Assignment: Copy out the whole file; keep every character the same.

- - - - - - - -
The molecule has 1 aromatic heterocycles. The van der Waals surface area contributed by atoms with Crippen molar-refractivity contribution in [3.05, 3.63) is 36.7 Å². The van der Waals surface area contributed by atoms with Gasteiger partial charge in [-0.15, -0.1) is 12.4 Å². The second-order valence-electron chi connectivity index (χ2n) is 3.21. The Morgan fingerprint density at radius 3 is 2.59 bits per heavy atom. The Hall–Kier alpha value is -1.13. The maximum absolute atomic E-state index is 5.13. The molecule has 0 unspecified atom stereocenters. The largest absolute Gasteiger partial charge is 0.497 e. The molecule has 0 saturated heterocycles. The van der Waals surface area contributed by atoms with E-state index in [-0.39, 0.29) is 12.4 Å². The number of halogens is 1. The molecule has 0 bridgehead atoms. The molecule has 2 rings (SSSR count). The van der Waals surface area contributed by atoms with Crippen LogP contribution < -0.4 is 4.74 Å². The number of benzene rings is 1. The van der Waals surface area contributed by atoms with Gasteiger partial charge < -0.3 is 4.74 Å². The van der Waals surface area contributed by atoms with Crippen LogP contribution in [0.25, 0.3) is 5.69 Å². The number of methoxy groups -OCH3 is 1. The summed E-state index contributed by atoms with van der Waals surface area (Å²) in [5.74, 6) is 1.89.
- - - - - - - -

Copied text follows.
The molecule has 1 aromatic heterocycles. The van der Waals surface area contributed by atoms with Crippen molar-refractivity contribution in [3.05, 3.63) is 36.7 Å². The van der Waals surface area contributed by atoms with Gasteiger partial charge in [-0.15, -0.1) is 12.4 Å². The second-order valence-electron chi connectivity index (χ2n) is 3.21. The Morgan fingerprint density at radius 3 is 2.59 bits per heavy atom. The Hall–Kier alpha value is -1.13. The maximum absolute atomic E-state index is 5.13. The molecule has 0 unspecified atom stereocenters. The largest absolute Gasteiger partial charge is 0.497 e. The molecule has 0 saturated heterocycles. The van der Waals surface area contributed by atoms with E-state index in [-0.39, 0.29) is 12.4 Å². The number of halogens is 1. The molecule has 0 bridgehead atoms. The molecule has 2 rings (SSSR count). The van der Waals surface area contributed by atoms with Crippen LogP contribution < -0.4 is 4.74 Å². The number of benzene rings is 1. The van der Waals surface area contributed by atoms with Gasteiger partial charge < -0.3 is 4.74 Å². The van der Waals surface area contributed by atoms with Crippen LogP contribution in [0.25, 0.3) is 5.69 Å². The number of methoxy groups -OCH3 is 1. The summed E-state index contributed by atoms with van der Waals surface area (Å²) in [5.74, 6) is 1.89.